set resource(fac) RESOURCE compile * store ACF70010 ACF COMPILER ENTERED $key(stgadmin.igd.activate.configuration) type(fac) uid(oper-) allow
All other users are prevented by default.
Or you could write a rule like the following:
set resource(fac) RESOURCE compile * store ACF70010 ACF COMPILER ENTERED $key(stgadmin) type(fac) igd.- uid(oper-) allow
The dash masking character is not supported for $KEY names in resource rules, although asterisks are. You must create a resource directory for type (FAC) records if you intend to use resource name masking. For more information about creating resource directories, Resource Rules.
Control DFSMS Programs
Access to ISMF functions is controlled by limiting access to the programs that perform those functions. The following are the program names and their DFP 3.0 ISMF functions. These program names are protected by writing resource rules.
DFSMS ISMF Programs
DFSMS ISMF ISMF Functions
Invokes ACS application
Invokes CDS application
Invokes SG application
DFSMS ISMF Programs
DFSMS ISMF ISMF Functions
STORCLAS Alter Dialog.
STORCLAS Display Dialog.
STORCLAS List Dialog.
STORCLAS List Display Line Operator.
STORCLAS List Alter Line Operator.
STORCLAS List Copy Line Operator.
DFSMS ISMF Programs
DFSMS ISMF ISMF Functions
DATACLAS Define Dialog.
DATACLAS Alter Dialog.
DATACLAS Display Dialog.
DATACLAS List Dialog.
DATACLAS List Display Line Operator.
DATACLAS List Alter Line Operator.
DATACLAS List Copy Line Operator.
DFSMS ISMF Programs
DFSMS ISMF ISMF Functions
MGMTCLAS Define Dialog.
MGMTCLAS Alter Dialog.
MGMTCLAS Display Dialog.
MGMTCLAS List Dialog.
MGMTCLAS List Display Line Operator.
MGMTCLAS List Alter Line Operator.
MGMTCLAS List Copy Line Operator.
DFSMS ISMF Programs
DFSMS ISMF ISMF Functions
Secure DFSMS Programs
PROGRAM authorizations are protected by using a resource rule for each of the programs. They can also be protected by supplying a program name mask and writing rules for all or some selected programs. You must create a resident resource rule with type (R-RPGM) in the GSO INFODIR record. First, write a rule to let all users load all programs, as shown in the following:
set resource(pgm) RESOURCE compile * store ACF70010 ACF COMPILER ENTERED $key(********) type(pgm) uid(-) allow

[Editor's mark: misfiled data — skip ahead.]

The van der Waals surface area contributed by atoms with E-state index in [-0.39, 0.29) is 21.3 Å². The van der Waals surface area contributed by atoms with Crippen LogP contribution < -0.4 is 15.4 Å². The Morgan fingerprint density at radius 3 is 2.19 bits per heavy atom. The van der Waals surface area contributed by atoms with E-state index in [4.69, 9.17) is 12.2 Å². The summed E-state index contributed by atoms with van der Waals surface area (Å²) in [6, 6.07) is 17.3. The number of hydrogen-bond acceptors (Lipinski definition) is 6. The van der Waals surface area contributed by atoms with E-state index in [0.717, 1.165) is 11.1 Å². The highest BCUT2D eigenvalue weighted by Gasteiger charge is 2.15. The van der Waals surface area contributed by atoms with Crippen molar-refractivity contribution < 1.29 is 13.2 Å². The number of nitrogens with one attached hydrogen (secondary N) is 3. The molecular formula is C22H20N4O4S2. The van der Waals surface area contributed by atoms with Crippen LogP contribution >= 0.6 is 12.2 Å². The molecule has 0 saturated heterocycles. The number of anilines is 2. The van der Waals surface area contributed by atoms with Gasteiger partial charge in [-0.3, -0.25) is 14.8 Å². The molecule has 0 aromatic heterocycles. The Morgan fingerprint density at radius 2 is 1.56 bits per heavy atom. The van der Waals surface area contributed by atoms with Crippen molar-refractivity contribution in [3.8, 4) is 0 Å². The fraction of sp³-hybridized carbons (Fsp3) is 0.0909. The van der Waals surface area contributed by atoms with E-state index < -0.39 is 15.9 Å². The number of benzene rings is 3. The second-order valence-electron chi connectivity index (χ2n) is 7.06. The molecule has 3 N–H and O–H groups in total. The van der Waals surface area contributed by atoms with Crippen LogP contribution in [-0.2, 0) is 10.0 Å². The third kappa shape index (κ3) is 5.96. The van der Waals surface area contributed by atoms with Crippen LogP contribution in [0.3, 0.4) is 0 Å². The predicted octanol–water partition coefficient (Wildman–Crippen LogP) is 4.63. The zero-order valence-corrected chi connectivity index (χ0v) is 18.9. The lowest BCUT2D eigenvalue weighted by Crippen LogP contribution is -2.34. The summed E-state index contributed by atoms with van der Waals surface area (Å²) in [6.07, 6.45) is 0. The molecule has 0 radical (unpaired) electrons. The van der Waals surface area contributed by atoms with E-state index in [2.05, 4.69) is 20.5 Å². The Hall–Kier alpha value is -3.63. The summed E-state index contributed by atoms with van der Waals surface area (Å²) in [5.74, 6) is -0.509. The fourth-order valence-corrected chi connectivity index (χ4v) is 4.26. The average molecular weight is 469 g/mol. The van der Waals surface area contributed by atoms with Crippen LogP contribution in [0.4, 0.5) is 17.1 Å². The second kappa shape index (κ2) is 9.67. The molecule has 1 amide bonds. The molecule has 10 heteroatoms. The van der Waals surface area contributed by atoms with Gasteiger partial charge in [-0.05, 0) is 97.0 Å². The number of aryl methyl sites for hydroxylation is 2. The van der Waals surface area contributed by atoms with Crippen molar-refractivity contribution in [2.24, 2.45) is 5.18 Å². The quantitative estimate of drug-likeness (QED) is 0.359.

The entry for the $KEY is eight-characters long.
To secure specific programs, you can write rules to protect only those programs. For example, to restrict that program to only operations staff, you might write the following rule:
set resource(pgm) RESOURCE compile * store ACF70010 ACF COMPILER ENTERED $key(dgtfflad) type(pgm) uid(oper-) allow
All other users are prevented by default.
Although you cannot use the dash to mask program names, you can use asterisks. For example, all program names can be masked using the DGTF**** character string. The following rule let operations staff use all ISMF functions while denying access to all other users implicitly.
set resource(pgm) RESOURCE compile * store ACF70010 ACF COMPILER ENTERED $key(dgtf****) type(pgm) uid(oper-) allow
You must also create a SAFDEF record for programs.
The dash masking character is not supported for $KEY names in resource rules, although asterisks are. Due to the way CA ACF2 validates the program, you must create a resource directory for type PGM records and specify that the resource rules are resident. For example:
SET CONTROL(GSO) CHANGE INFODIR TYPES(R-RPGM)
For details on creating resource directories, see Resource Rules.
Secure DFSMS Storage and Management Classes
The STORCLAS and MGMTCLAS resource classes let you control a RESOWNER's access to specific storage classes and management classes, respectively. These storage and management classes are each identified by a unique one- to eight-byte resource name. This resource name lets you write resource rules to control access.
The following example shows the ACF subcommands used to let the production manager use a site-defined storage class of PRODSTOR and management class of PRODMGMT. CA ACF2 checks these rules when DFSMS requests whether the RESOWNER PRODMGR has access to PRODSTOR and PRODMGMT.